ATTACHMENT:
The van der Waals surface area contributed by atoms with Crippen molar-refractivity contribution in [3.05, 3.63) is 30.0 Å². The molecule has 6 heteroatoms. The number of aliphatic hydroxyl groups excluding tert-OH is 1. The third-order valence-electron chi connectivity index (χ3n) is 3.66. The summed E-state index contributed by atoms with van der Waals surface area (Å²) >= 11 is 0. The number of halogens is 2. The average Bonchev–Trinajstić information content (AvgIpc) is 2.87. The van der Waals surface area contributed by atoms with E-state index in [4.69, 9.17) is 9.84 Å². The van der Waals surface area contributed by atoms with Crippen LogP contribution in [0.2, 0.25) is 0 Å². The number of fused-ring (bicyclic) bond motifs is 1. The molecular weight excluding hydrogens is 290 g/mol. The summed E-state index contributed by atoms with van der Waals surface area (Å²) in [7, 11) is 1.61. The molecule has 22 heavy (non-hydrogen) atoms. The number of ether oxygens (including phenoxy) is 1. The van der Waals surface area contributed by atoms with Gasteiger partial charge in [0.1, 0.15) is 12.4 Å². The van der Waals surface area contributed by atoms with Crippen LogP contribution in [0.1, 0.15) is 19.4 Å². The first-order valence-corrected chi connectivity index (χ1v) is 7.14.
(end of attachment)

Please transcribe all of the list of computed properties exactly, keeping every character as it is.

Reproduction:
The van der Waals surface area contributed by atoms with Crippen molar-refractivity contribution in [3.05, 3.63) is 30.0 Å². The molecule has 6 heteroatoms. The number of aliphatic hydroxyl groups excluding tert-OH is 1. The third-order valence-electron chi connectivity index (χ3n) is 3.66. The summed E-state index contributed by atoms with van der Waals surface area (Å²) >= 11 is 0. The number of halogens is 2. The average Bonchev–Trinajstić information content (AvgIpc) is 2.87. The van der Waals surface area contributed by atoms with E-state index in [4.69, 9.17) is 9.84 Å². The van der Waals surface area contributed by atoms with Crippen LogP contribution in [0.2, 0.25) is 0 Å². The number of fused-ring (bicyclic) bond motifs is 1. The molecular weight excluding hydrogens is 290 g/mol. The summed E-state index contributed by atoms with van der Waals surface area (Å²) in [7, 11) is 1.61. The molecule has 22 heavy (non-hydrogen) atoms. The number of ether oxygens (including phenoxy) is 1. The van der Waals surface area contributed by atoms with Gasteiger partial charge in [0.1, 0.15) is 12.4 Å². The van der Waals surface area contributed by atoms with Crippen LogP contribution in [0.1, 0.15) is 19.4 Å². The first-order valence-corrected chi connectivity index (χ1v) is 7.14.